Joint Replacement Questions you May Have
Joints can suffer damages due to arthritis, injuries and other causes. The decay effect caused by any of the conditions listed can cause pain, stiffness and swelling. Bones are alive and need blood to grow, heal and remain strong. Conditions and injuries can lead to slow blood flow circulation and finally generate bigger complications.
What are joint replacements made of?
Joint replacement prosthesis can be made of plastic, metal or both. Can be fixated with cement or left for the bone to grow inside them. Both methods can also be combined to keep the joint in its place.
Joints fixated with cement are usually used in sedentary older patients or people with weak bones. Younger active people and those with strong bones are better candidates for the non-cemented method. This procedure takes longer to heal because of the time the bone requires to grow and fixate itself to the prosthesis.
Artificial joints can last between 10 to 15 years. Therefore, younger patients might have to replace them several times.
Is joint replacement surgery common?
Joint replacements are growing and becoming pretty common. Annually, in the United States alone more than a million people are operated for joint replacement. Research has demonstrated that joint replacement surgery can help even older patients recover mobility and feel better.
Are there any risks?
Every surgery has its risks. These will vary upon your health condition before the surgery, your arthritis level and the type of surgery you will receive. Orthopedic doctors like Doctor Mead have been performing joint replacements for years, accumulating great experience and amazing success-rates. This is definitively one of the main variables you need to consider while evaluating the doctor you want to work with.
Orthopedic doctors first need to evaluate you in order to give a final diagnose and recommend surgery. The joint will be tested to determine the damage. Sometimes your orthopedic doctor can suggest exercise, canes, physical therapy, drugs and supplements. If these don’t work then surgery is the next step. A joint replacement is the best option when simple things like walking, climbing stairs or even taking a bath become painful.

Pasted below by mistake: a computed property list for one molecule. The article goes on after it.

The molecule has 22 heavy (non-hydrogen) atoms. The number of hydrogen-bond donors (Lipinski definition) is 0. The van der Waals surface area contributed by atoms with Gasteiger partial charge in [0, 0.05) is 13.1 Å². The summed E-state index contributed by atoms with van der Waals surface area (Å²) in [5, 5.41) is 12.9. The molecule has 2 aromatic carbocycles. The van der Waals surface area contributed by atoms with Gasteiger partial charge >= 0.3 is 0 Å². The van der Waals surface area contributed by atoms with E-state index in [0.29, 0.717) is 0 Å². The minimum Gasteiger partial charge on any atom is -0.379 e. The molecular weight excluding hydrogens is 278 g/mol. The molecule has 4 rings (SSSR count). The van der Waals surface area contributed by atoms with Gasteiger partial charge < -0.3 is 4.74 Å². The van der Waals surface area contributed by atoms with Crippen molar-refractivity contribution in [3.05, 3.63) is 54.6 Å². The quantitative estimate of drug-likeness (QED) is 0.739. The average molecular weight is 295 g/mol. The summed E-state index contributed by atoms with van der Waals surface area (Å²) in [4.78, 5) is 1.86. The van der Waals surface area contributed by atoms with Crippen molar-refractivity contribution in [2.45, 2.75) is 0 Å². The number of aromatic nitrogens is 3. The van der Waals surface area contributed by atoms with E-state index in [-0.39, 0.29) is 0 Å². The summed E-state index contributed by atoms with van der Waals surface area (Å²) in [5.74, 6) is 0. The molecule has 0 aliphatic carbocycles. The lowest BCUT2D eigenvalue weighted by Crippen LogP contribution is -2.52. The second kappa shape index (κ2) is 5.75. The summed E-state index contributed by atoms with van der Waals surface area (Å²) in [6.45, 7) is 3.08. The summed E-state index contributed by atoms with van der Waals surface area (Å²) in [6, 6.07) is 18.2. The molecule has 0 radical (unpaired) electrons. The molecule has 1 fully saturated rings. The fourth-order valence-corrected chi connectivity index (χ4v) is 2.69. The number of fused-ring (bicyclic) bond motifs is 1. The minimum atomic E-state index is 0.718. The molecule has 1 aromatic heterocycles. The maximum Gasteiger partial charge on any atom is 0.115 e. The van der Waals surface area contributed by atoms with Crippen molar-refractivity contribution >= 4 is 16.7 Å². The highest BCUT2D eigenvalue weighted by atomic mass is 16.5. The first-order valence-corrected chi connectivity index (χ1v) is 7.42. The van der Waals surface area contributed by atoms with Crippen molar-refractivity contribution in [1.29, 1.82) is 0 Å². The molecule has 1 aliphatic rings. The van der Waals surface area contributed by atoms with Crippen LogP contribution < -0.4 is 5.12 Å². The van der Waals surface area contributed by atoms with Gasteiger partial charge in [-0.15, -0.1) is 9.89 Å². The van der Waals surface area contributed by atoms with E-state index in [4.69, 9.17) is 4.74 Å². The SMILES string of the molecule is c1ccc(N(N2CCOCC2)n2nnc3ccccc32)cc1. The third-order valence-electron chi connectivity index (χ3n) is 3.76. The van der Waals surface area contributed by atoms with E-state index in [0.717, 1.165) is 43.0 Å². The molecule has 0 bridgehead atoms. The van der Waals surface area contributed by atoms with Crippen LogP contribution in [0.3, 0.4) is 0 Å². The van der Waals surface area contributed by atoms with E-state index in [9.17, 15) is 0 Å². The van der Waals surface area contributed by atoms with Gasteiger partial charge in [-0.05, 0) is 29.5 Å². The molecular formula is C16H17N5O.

What happens during surgery?
During surgery, anesthesia is administered to the patient for pain control. These can be regional, only affecting the structure to be operated; or general, where the patient will fall asleep. Every surgery is different and its duration will depend on the actual damaged of the joint and the particular method utilized by the orthopedic doctor. Under normal circumstances, a hip or knee replacement takes up to two hours or less, unless complications appear. After the surgery, the patient is taken to a post-operative room. There, it will stay for one to two hours until anesthesia wears off.
What happens after the surgery?
Hip or knee replacement patients will usually stay in the hospital for a couple of days. If you are older and/or have other conditions, it is possible for you to stay in for a longer period of time. That will depend on your doctor’s advice.
Frecuently, patients can stand up and walk on the same day a knee or hip replacement surgery is done. At the beginning, a walker or crutches will be required. Is normal for patients to feel pain after the surgery due to the healing process and also because muscle weakness. Painkillers are prescribed to counteract pain which should not take more than several weeks to a couple of months to disappear.
Physical therapy may begin a day after the surgery to recover mobility and strengthen the muscles surrounding the joint. The success of the procedure will greatly depend on the discipline you have during the healing process.
If you have any questions, please contact us to guide you in the right direction.
Orthopedic Corner | Leon Mead MD Orthopedic Doctor | 730 Goodlette Road North, Suite 201 Naples Florida 34102 | Phone: (239) 262-1119